*Since Santa didn’t bring me a new car for Christmas and I don’t want to pay for one myself, last weekend I went to an auto auction to learn how the game works. I’ve been told you can get quality vehicles at wholesale prices.
Some cars sold for under $1,000. Others sold for as much as $5,000. Regardless, the purchase price was cheap enough that buyers could save themselves a ton of money they normally might spend paying retail. Or they could sell the car on the back-end and triple their profit after just a minimum amount spent on maintenance and registration fees. That’s where most car dealerships get their selection of used vehicles. Unless you’re into shiny things and like spending money on a car that’s been marked up at least 300 percent, why would anyone pay $20,000 for something that costs less than a few thousand to build? And let’s not forget about interest fees.
Every year there’s a new study that comes out confirming what poor people already know: In America it costs more money to be poor. For the sake of this conversation, being “poor” means your income – probably hourly and at or near minimum wage – is barely enough to pay monthly necessities such as food and utilities.
And although a vehicle might seem to be a luxury item, poor people often need a car for transportation to and from work, because they are relegated to work shifts that make it hard for them to rely on public transportation. In addition to the monthly expense of a car note, statistics show low-income car buyers pay at least two percent (two thousand dollars) more than high-income car buyers for the same car because poor people have lower credit scores. So if poor people get the car at all they are charged more for that privilege. Insurance is another expense that can cost more based on one’s credit score. The price of gas and general maintenance is just plain high no matter who’s paying for it.
In early January I rented a vehicle to get to work because my car was in the shop for the umpteenth time, which is why I need a new one – but I digress. Anyway, I rent through Hotwire.com, a site that requires payment upfront in exchange for better rates on hotels and rentals cars. No, this is not a commercial. Anyway, I pre-paid for the rental car using my debit card. But when I went to get the car I was told that I had to pass a “soft credit check” to use a debit card, even though I already had pre-paid for the rental car. When I didn’t pass the “soft credit check” Hertz refused to give me the car that was already pre-paid. People who pre-pay with credit cards don’t have to pass a “soft credit check.” But I don’t use credit cards for the same reasons most people don’t: to avoid interest fees, and to be more conscious of my spending by paying cash as I go. In essence, I was being punished for being a good steward of my money and having a low credit score.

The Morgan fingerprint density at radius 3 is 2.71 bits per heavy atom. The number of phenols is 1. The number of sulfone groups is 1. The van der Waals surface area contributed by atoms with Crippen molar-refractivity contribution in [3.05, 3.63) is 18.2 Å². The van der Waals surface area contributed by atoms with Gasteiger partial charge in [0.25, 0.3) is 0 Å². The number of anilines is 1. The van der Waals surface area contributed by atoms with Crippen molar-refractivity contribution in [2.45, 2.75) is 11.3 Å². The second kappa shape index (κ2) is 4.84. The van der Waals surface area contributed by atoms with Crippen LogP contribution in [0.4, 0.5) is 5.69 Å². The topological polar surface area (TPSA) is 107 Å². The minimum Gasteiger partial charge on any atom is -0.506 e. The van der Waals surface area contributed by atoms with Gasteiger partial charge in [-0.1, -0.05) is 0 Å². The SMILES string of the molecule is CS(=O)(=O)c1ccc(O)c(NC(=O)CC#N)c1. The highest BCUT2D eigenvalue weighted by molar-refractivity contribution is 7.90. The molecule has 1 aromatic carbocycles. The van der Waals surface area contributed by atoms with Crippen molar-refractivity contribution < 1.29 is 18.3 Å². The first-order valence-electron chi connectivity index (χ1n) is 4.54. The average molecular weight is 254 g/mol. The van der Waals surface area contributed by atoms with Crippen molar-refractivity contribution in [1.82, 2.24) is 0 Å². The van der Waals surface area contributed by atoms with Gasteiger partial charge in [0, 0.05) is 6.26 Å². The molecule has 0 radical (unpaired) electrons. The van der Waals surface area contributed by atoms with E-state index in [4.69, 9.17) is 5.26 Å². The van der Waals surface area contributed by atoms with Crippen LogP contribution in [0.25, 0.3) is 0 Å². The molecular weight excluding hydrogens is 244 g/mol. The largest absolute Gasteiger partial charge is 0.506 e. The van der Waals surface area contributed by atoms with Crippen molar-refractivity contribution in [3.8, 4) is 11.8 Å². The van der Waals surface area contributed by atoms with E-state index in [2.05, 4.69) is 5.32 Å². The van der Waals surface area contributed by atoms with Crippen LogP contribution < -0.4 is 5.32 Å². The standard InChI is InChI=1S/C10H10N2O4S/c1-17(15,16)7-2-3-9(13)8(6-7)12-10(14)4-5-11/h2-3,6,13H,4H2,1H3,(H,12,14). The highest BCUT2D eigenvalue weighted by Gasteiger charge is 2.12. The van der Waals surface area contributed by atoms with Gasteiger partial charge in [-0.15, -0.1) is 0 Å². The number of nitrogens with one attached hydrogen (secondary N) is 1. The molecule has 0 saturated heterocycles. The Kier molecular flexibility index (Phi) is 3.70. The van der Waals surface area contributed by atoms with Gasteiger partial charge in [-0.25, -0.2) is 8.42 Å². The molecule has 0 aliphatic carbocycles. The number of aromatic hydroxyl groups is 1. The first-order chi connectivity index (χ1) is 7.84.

Nobody at Hertz could explain what a “soft credit check” entailed. And when I called Hotwire to complain they wanted to get me another rental car at a company that accepted debit cards, but for double what I had paid at Hertz. I refused and got a refund instead.
From banks that charge fees for not keeping a minimum amount of money in your account to neighborhood grocers that charge more for food because they can due to no competition, poor people are underpaid and over charged at every turn. I feel the pinch and I’m not a low-income earner. It was Rev. Ike who said the best thing you can do for the poor is not to be one of them. For me, that means to save more money, never use my money when somebody else’s money is available and never pay retail again.
Steffanie is a freelance journalist living in the Dallas, Texas metroplex. Email her at [email protected] for questions, comments or speaking inquiries.